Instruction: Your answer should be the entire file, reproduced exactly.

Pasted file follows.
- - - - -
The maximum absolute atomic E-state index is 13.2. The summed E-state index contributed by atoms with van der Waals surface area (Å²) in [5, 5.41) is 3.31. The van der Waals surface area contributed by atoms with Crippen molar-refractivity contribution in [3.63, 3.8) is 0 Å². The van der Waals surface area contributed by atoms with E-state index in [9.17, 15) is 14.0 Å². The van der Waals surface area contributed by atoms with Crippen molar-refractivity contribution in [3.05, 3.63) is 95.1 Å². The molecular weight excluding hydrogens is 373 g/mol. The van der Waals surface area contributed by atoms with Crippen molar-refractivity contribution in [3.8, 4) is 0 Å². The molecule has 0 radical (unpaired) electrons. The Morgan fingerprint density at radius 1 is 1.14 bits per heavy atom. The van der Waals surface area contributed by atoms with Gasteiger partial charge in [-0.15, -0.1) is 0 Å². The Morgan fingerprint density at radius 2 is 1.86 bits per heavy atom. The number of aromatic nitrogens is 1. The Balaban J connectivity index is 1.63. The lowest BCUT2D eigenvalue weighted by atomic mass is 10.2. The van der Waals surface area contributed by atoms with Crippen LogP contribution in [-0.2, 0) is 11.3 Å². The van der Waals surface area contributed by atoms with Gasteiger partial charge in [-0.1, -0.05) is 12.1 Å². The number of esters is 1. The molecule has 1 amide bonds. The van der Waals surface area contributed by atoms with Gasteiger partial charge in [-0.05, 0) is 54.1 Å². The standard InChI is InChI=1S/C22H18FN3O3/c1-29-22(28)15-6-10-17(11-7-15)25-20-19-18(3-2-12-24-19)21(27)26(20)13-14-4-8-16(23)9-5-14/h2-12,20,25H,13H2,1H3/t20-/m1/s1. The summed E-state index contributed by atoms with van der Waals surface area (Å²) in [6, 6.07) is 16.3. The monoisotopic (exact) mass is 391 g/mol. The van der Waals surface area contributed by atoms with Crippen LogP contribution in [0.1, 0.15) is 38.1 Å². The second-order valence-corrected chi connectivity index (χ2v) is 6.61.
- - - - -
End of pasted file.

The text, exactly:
The maximum absolute atomic E-state index is 13.2. The summed E-state index contributed by atoms with van der Waals surface area (Å²) in [5, 5.41) is 3.31. The van der Waals surface area contributed by atoms with Crippen molar-refractivity contribution in [3.63, 3.8) is 0 Å². The van der Waals surface area contributed by atoms with E-state index in [9.17, 15) is 14.0 Å². The van der Waals surface area contributed by atoms with Crippen molar-refractivity contribution in [3.05, 3.63) is 95.1 Å². The molecular weight excluding hydrogens is 373 g/mol. The van der Waals surface area contributed by atoms with Crippen molar-refractivity contribution in [3.8, 4) is 0 Å². The molecule has 0 radical (unpaired) electrons. The Morgan fingerprint density at radius 1 is 1.14 bits per heavy atom. The van der Waals surface area contributed by atoms with Gasteiger partial charge in [-0.15, -0.1) is 0 Å². The Morgan fingerprint density at radius 2 is 1.86 bits per heavy atom. The number of aromatic nitrogens is 1. The Balaban J connectivity index is 1.63. The lowest BCUT2D eigenvalue weighted by atomic mass is 10.2. The van der Waals surface area contributed by atoms with Crippen LogP contribution in [-0.2, 0) is 11.3 Å². The van der Waals surface area contributed by atoms with Gasteiger partial charge in [-0.1, -0.05) is 12.1 Å². The number of esters is 1. The molecule has 1 amide bonds. The van der Waals surface area contributed by atoms with Gasteiger partial charge in [-0.05, 0) is 54.1 Å². The standard InChI is InChI=1S/C22H18FN3O3/c1-29-22(28)15-6-10-17(11-7-15)25-20-19-18(3-2-12-24-19)21(27)26(20)13-14-4-8-16(23)9-5-14/h2-12,20,25H,13H2,1H3/t20-/m1/s1. The summed E-state index contributed by atoms with van der Waals surface area (Å²) in [6, 6.07) is 16.3. The monoisotopic (exact) mass is 391 g/mol. The van der Waals surface area contributed by atoms with Crippen LogP contribution in [0.1, 0.15) is 38.1 Å². The second-order valence-corrected chi connectivity index (χ2v) is 6.61.